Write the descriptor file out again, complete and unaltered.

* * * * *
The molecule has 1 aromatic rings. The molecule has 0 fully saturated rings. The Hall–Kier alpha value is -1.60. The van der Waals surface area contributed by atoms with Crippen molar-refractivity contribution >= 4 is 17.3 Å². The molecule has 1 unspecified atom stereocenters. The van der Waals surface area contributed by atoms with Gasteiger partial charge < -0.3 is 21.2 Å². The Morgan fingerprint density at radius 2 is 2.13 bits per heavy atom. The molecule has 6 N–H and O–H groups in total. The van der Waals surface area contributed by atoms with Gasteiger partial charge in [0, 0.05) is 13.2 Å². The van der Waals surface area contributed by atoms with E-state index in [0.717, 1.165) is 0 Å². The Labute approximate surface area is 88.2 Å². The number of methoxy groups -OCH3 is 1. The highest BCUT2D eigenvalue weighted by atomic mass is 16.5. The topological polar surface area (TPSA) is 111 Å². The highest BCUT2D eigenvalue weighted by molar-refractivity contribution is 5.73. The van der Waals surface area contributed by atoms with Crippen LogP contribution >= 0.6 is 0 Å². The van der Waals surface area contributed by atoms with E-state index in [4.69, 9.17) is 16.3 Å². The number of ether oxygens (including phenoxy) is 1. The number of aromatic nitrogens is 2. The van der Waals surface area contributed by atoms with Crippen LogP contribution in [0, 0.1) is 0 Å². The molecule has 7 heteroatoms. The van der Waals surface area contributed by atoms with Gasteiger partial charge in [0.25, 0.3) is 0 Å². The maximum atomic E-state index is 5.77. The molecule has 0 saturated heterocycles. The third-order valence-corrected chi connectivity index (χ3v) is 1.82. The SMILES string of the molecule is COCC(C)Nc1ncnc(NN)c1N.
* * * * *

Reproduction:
The molecule has 1 aromatic rings. The molecule has 0 fully saturated rings. The Hall–Kier alpha value is -1.60. The van der Waals surface area contributed by atoms with Crippen molar-refractivity contribution >= 4 is 17.3 Å². The molecule has 1 unspecified atom stereocenters. The van der Waals surface area contributed by atoms with Gasteiger partial charge < -0.3 is 21.2 Å². The Morgan fingerprint density at radius 2 is 2.13 bits per heavy atom. The molecule has 6 N–H and O–H groups in total. The van der Waals surface area contributed by atoms with Gasteiger partial charge in [0, 0.05) is 13.2 Å². The van der Waals surface area contributed by atoms with E-state index in [0.717, 1.165) is 0 Å². The Labute approximate surface area is 88.2 Å². The number of methoxy groups -OCH3 is 1. The highest BCUT2D eigenvalue weighted by atomic mass is 16.5. The topological polar surface area (TPSA) is 111 Å². The highest BCUT2D eigenvalue weighted by molar-refractivity contribution is 5.73. The van der Waals surface area contributed by atoms with Crippen LogP contribution >= 0.6 is 0 Å². The van der Waals surface area contributed by atoms with E-state index in [4.69, 9.17) is 16.3 Å². The number of ether oxygens (including phenoxy) is 1. The number of aromatic nitrogens is 2. The van der Waals surface area contributed by atoms with Crippen LogP contribution in [0, 0.1) is 0 Å². The molecule has 7 heteroatoms. The van der Waals surface area contributed by atoms with Gasteiger partial charge in [0.25, 0.3) is 0 Å². The maximum atomic E-state index is 5.77. The molecule has 0 saturated heterocycles. The third-order valence-corrected chi connectivity index (χ3v) is 1.82. The SMILES string of the molecule is COCC(C)Nc1ncnc(NN)c1N.